In recent times, the OBS has noted that some banks may still be applying common law set off in respect of credit agreements falling within the National Credit Act and it is important that consumers know about their rights when it comes to deductions from one account to pay another account, Steyn added.
Right to receive notice prior to the bank closing an account
The issue regarding the closure of bank accounts is currently topical and is receiving a lot of media attention. The OBS is aware of the current class action suit that is being brought against certain banks via the media, but they are not involved in the matter.
Until a new judgement is handed down by the court, the current legal position is that the banks are allowed to terminate their relationship with consumers. The only requirements are that the bank must provide the consumer with a reasonable notice of the termination (30 days or more depending on the number of accounts that the consumer has with the bank) as well as the reasons for the termination. This position is also regulated within the Conduct Standard for Banks.
The mandate of the OBS extends to protecting consumers against abuse of consumer rights by the banks. In the matters relating to closure or blocking of bank accounts by banks, Steyn explained that these usually involve a customer challenging the bank’s reasons for doing so. One of the most prevalent reasons banks have closed/blocked access to the accounts was that the customer’s account was being used or involved in confirmed criminal activities.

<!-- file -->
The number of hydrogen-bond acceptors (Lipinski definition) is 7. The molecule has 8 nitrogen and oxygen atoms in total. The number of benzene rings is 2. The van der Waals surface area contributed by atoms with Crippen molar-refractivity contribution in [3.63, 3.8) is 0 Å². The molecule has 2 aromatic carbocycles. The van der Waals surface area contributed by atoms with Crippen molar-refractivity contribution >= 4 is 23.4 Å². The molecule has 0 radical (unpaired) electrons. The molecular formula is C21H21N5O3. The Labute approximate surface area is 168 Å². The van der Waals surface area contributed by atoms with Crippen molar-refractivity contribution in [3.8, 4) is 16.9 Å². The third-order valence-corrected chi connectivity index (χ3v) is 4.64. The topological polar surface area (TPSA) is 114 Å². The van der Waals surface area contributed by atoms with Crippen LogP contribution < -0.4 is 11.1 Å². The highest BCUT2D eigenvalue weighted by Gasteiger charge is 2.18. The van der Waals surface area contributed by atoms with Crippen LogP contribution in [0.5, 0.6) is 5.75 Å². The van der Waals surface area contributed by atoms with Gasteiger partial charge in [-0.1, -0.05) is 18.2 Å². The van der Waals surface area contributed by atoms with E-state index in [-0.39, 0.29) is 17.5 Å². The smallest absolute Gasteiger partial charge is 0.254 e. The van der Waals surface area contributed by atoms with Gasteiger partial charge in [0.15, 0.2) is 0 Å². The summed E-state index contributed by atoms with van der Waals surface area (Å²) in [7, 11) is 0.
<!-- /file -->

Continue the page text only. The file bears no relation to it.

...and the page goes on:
In these matters, the complainants most often request that the OBS assists them with either convincing the bank to unblock their accounts or to get their accounts reopened and have their names removed from the South African Fraud Prevention Services list.
” While the OBS can award compensation for loss or inconvenience caused in some instances, this will only be done if the OBS finds that there was wrongdoing in the manner the bank closed the account. However, the OBS cannot force the bank to unblock an account or to reopen one when the bank insists it no longer wants to do business with a consumer. After all, it is the bank, and not this office, that would have to bear the consequences of being in such a relationship,” said Steyn.
Steyn also advised that there has, on previous occasions, allegations made by consumers that their application for credit were unfairly declined due to their race, age, Steyn confirmed that her office takes these allegations very seriously. According to Steyn, the challenges faced by her office in dealing with such complaints is that there is often lack of evidence to prove that the loan was declined on the basis of the listed prohibited discriminatory grounds. Nonetheless, the OBS calls on all consumers who believe that they were unfairly discriminated against and declined credit or any other banking product or service due to their race or age and have proof to substantiate their allegations, to lodge a complaint with her office for the allegations to be investigated.